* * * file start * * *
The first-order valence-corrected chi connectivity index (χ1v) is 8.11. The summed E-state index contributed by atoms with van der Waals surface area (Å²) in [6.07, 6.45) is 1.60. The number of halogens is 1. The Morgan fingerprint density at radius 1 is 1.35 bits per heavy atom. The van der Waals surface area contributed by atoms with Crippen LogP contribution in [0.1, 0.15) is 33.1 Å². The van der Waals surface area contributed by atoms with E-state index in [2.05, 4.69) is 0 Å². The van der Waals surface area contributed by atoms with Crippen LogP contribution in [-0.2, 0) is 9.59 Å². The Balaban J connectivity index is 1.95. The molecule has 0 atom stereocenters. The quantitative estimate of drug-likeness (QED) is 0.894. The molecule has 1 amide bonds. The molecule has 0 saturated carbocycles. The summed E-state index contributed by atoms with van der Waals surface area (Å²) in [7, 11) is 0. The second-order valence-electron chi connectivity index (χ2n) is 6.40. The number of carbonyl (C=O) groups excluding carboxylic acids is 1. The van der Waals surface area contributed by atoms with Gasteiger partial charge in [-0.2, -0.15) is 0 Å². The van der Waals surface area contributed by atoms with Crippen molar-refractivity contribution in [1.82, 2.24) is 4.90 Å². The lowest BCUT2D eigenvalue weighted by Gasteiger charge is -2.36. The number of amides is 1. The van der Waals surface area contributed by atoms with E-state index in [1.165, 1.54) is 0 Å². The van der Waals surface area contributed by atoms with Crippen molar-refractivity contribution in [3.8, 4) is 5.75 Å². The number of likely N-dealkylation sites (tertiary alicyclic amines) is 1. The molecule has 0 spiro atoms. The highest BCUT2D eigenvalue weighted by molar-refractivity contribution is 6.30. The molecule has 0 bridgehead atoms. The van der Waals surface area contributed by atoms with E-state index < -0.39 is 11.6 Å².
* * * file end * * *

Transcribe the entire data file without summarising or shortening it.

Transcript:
The first-order valence-corrected chi connectivity index (χ1v) is 8.11. The summed E-state index contributed by atoms with van der Waals surface area (Å²) in [6.07, 6.45) is 1.60. The number of halogens is 1. The Morgan fingerprint density at radius 1 is 1.35 bits per heavy atom. The van der Waals surface area contributed by atoms with Crippen LogP contribution in [0.1, 0.15) is 33.1 Å². The van der Waals surface area contributed by atoms with E-state index in [2.05, 4.69) is 0 Å². The van der Waals surface area contributed by atoms with Crippen LogP contribution in [-0.2, 0) is 9.59 Å². The Balaban J connectivity index is 1.95. The molecule has 0 atom stereocenters. The quantitative estimate of drug-likeness (QED) is 0.894. The molecule has 1 amide bonds. The molecule has 0 saturated carbocycles. The summed E-state index contributed by atoms with van der Waals surface area (Å²) in [7, 11) is 0. The second-order valence-electron chi connectivity index (χ2n) is 6.40. The number of carbonyl (C=O) groups excluding carboxylic acids is 1. The van der Waals surface area contributed by atoms with Gasteiger partial charge in [-0.2, -0.15) is 0 Å². The van der Waals surface area contributed by atoms with Crippen molar-refractivity contribution in [1.82, 2.24) is 4.90 Å². The lowest BCUT2D eigenvalue weighted by Gasteiger charge is -2.36. The number of amides is 1. The van der Waals surface area contributed by atoms with E-state index in [1.165, 1.54) is 0 Å². The van der Waals surface area contributed by atoms with Crippen molar-refractivity contribution in [3.8, 4) is 5.75 Å². The number of likely N-dealkylation sites (tertiary alicyclic amines) is 1. The molecule has 0 spiro atoms. The highest BCUT2D eigenvalue weighted by molar-refractivity contribution is 6.30. The molecule has 0 bridgehead atoms. The van der Waals surface area contributed by atoms with E-state index < -0.39 is 11.6 Å².